When you get off Interstate 494 in Woodbury at Tamarack Road, you start to see turn lanes to nowhere.

A massive, heavily-wooded parcel sits with stubs of roads leading into it — but nothing developing on it.

It’s the kind of thing that has the city edgy, and wishing for action.

With nearly 1,000 vacant acres awaiting commercial development, Woodbury is considering taking aggressive steps to get prime sites ready for the private market.

Amid mild questioning over whether that’s the city’s proper role, officials say they are keying in on parcels such as the one at Tamarack, long empty partly because too many environmental questions surround it.

“One thing commercial developers look for is a clear path from A to B,” senior planner Eric ­Searles told members of the city’s Economic Development Commission during a meeting late in May. “How quickly can they move through the process?”

Added Mayor Mary Giuliani Stephens: “This is often among the top one to three parcels in town for businesses, when we meet with them. But when we talk about barriers that exist, it’s too long, too unpredictable in timing, to make that decision. So to the extent that we can get it more development-ready, that’s one of our more desirable sites right now.”

Woods and wetlands

The city’s eagerness to prime the pump comes as population growth threatens to slow after a period in which Woodbury was one of the metro area’s biggest markets for new housing.

Sites full of woods and wetlands can be magnificent for corporate headquarters and office buildings, offering great views and the potential for walking trails and the like, officials point out. So the potential rewards are high.

But those sites also present several regulatory hurdles.

The so-called Parcel D, a piece of land east of 494 and south of Tamarack Road, should have a road from Tamarack to Bielenberg Drive, right at the aptly named Nature Path.

Problem is, there’s a lot of nature in the way, with potential wetlands impacts involving two state agencies — the departments of Natural Resources and Transportation — and the U.S. Army Corps of Engineers.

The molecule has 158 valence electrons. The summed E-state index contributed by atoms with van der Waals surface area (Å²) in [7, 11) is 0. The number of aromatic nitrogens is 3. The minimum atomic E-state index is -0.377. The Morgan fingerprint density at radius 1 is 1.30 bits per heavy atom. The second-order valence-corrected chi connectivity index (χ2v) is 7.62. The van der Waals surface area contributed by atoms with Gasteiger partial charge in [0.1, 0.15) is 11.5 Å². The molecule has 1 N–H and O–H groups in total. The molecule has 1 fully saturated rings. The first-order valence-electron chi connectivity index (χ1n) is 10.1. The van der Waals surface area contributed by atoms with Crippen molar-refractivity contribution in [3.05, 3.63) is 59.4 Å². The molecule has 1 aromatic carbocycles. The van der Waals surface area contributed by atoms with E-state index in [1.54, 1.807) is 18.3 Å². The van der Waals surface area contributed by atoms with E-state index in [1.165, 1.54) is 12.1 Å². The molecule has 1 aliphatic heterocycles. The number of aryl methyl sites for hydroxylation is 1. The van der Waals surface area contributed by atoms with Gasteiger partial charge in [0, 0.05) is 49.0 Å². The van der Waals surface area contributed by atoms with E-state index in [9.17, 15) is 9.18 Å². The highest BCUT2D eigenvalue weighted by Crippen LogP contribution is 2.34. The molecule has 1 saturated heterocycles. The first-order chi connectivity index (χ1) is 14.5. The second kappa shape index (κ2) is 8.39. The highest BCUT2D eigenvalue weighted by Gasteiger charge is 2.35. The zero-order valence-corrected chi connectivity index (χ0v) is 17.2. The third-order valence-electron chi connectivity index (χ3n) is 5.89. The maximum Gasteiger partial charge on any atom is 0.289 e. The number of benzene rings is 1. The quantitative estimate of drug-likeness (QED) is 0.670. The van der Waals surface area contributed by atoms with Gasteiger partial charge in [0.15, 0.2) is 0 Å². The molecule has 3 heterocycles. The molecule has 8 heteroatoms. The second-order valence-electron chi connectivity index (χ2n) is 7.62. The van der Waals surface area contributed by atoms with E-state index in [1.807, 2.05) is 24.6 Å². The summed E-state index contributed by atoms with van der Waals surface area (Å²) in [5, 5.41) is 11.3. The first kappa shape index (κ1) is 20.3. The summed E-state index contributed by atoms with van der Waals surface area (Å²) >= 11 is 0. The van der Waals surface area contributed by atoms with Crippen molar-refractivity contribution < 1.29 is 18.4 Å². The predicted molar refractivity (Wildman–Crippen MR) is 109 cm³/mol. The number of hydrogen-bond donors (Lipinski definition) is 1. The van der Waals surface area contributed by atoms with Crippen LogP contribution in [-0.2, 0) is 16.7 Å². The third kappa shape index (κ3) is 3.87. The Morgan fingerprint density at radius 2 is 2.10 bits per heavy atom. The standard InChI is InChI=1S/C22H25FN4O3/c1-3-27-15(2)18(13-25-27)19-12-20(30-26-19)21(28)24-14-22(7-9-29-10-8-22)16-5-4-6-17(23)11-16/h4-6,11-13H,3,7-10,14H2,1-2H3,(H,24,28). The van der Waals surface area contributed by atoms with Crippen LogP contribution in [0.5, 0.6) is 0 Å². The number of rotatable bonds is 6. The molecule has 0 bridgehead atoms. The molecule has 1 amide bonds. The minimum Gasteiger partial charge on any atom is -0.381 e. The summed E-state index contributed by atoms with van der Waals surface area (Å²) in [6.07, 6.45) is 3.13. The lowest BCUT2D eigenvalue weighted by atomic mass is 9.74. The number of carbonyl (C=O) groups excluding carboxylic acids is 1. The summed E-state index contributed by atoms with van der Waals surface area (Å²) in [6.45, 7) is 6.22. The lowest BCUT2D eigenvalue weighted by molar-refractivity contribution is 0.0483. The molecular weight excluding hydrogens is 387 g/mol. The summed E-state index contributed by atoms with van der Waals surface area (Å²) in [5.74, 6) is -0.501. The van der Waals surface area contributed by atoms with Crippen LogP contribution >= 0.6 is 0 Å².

Ownership in the hands of a “large number of banks [adds] to the complexity of the issues,” according to city documents.

City commissioners wondered whether or how the city should be reimbursed for spending up to tens of thousands of dollars to help smooth the way for a piece of land to pass from one set of private owners to another. Or are there more indirect payoffs?

“The value for us is not primarily monetary,” Searles said. “To get a 75,000-square-foot or larger office building, the value is job creation. You could also do an analysis for tax value: You’re looking at probably $10 million to $15 million in value, and so some tax yield, but that’s not the reason to do it. It’s to unlock the potential.”

The mayor added: “Jobs mean buyers of homes, users of services.”

Across the city, “fifty parcels comprised of a cumulative 938.75 acres are identified as vacant and twenty-seven parcels comprised of a cumulative 68.82 acres are identified as vacant with approved site plans,” according to a memo to commissioners from Karl Batalden, Woodbury’s housing and economic development coordinator, and Janelle Schmitz, assistant community development director.

Another target area with plenty of environmental issues is the so-called Medical Campus area, west of 494 and south of Valley Creek Road

In such cases, officials say, the city simply can’t give prospective buyers a timeline as to when a transaction could be accomplished. Too many outside players are involved.

What it can do is to hire consultants and try to iron out issues and reduce uncertainty.

Noting that empty parcels in prime areas can be seen as a “drag on the community,” commissioners seemed inclined to support the effort. They were amused though to hear that the Army Corps is involved on the theory that some sites have “navigable waters.”

Searles explained: “If you place a twig in the water, it can flow to a river controlled by the Army Corps. Once that’s done it’s challenging to reverse that, so we will participate in their regulatory environment.”